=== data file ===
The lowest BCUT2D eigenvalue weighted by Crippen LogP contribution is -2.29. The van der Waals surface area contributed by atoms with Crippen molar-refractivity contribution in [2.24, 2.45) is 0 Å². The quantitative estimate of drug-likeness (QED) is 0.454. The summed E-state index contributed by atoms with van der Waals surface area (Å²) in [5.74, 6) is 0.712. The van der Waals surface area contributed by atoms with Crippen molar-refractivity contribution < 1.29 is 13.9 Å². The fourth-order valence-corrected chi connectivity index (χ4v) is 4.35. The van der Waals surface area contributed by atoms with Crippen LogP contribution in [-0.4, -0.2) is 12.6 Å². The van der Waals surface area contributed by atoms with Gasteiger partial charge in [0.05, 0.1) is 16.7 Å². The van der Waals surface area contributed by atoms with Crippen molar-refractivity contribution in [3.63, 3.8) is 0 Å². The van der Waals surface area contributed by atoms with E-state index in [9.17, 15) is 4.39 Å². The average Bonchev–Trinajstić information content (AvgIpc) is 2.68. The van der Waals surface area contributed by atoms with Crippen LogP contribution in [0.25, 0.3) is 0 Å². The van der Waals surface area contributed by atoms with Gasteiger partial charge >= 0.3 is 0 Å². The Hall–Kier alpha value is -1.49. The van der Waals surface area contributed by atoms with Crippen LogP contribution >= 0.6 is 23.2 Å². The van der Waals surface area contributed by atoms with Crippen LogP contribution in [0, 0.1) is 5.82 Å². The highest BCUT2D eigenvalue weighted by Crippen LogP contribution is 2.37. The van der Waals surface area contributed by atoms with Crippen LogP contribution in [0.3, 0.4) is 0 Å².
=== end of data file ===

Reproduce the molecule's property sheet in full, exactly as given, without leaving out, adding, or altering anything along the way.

The lowest BCUT2D eigenvalue weighted by Crippen LogP contribution is -2.29. The van der Waals surface area contributed by atoms with Crippen molar-refractivity contribution in [2.24, 2.45) is 0 Å². The quantitative estimate of drug-likeness (QED) is 0.454. The summed E-state index contributed by atoms with van der Waals surface area (Å²) in [5.74, 6) is 0.712. The van der Waals surface area contributed by atoms with Crippen molar-refractivity contribution < 1.29 is 13.9 Å². The fourth-order valence-corrected chi connectivity index (χ4v) is 4.35. The van der Waals surface area contributed by atoms with Crippen LogP contribution in [-0.4, -0.2) is 12.6 Å². The van der Waals surface area contributed by atoms with Gasteiger partial charge in [0.05, 0.1) is 16.7 Å². The van der Waals surface area contributed by atoms with Crippen molar-refractivity contribution in [3.63, 3.8) is 0 Å². The van der Waals surface area contributed by atoms with E-state index in [9.17, 15) is 4.39 Å². The average Bonchev–Trinajstić information content (AvgIpc) is 2.68. The van der Waals surface area contributed by atoms with Crippen LogP contribution in [0.25, 0.3) is 0 Å². The van der Waals surface area contributed by atoms with Gasteiger partial charge >= 0.3 is 0 Å². The Hall–Kier alpha value is -1.49. The van der Waals surface area contributed by atoms with Crippen LogP contribution >= 0.6 is 23.2 Å². The van der Waals surface area contributed by atoms with Crippen LogP contribution in [0, 0.1) is 5.82 Å². The highest BCUT2D eigenvalue weighted by Crippen LogP contribution is 2.37. The van der Waals surface area contributed by atoms with Crippen LogP contribution in [0.3, 0.4) is 0 Å².